Health care in America is expensive, but there is something you can do about those astronomical bills -- you just may not like the answer.
Going to the doctor is expensive in America. And if you’re like most people, you spend hundreds and most likely thousands of dollars each year, even when you have good insurance. However, a new study has found a way to cut back on those bills big time: exercise.
That’s right, simply engaging in moderate to vigorous exercise on a regular basis could save heart disease patients more than $2,500 every single year, according to a statement from the American Heart Association. The study found that routine workouts. And the benefits apply to not only those with heart disease, but even relatively healthy individuals — the same results held no matter what the fitness level was of the patient.
The AHA gives you two options to reach this threshold: you can do moderate intensity workouts for 30 mintues per day, five days per week. That generally means fast walking or something of similar intensity. Or, you can spend only 25 minutes per day three days per week doing vigorous physical activity, such as swimming or running.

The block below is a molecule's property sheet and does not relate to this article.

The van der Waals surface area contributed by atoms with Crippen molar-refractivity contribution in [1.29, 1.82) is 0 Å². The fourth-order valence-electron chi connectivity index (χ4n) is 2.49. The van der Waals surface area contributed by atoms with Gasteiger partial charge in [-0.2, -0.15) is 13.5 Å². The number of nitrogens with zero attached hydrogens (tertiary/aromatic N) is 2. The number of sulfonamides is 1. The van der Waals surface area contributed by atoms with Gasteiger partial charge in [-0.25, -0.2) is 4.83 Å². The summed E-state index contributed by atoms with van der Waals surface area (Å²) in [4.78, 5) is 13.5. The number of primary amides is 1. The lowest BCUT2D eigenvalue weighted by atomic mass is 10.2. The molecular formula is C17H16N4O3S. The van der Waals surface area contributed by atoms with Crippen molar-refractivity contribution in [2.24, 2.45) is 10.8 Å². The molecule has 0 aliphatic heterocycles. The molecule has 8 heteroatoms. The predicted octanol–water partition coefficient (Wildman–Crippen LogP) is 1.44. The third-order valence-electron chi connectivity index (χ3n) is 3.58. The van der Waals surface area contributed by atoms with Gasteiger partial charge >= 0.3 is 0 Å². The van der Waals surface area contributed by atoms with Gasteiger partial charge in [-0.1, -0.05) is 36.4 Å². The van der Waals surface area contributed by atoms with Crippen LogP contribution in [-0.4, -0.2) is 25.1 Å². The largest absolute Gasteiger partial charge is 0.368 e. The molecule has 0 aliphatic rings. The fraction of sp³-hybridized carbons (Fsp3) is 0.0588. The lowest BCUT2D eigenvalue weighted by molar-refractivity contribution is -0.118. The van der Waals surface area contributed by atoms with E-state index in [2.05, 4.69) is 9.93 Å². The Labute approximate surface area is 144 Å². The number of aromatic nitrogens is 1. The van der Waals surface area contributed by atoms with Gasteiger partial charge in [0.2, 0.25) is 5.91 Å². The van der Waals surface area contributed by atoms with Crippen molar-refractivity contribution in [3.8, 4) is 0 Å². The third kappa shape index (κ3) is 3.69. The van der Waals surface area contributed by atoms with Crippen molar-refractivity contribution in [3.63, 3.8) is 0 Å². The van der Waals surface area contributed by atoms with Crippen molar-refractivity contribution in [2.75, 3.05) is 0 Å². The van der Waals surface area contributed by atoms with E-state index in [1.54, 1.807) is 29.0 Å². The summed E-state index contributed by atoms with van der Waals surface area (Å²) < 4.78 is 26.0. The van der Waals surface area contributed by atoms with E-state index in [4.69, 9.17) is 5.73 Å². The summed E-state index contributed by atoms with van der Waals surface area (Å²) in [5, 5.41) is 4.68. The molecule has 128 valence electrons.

The sad truth is that so few people actually achieve this level of exercise. The AHA estimates that just a third of patients are reaching these thresholds. The good news is the study shows that it’s possible to not only improve your health with moderate exercise, but also improve your bank account balance.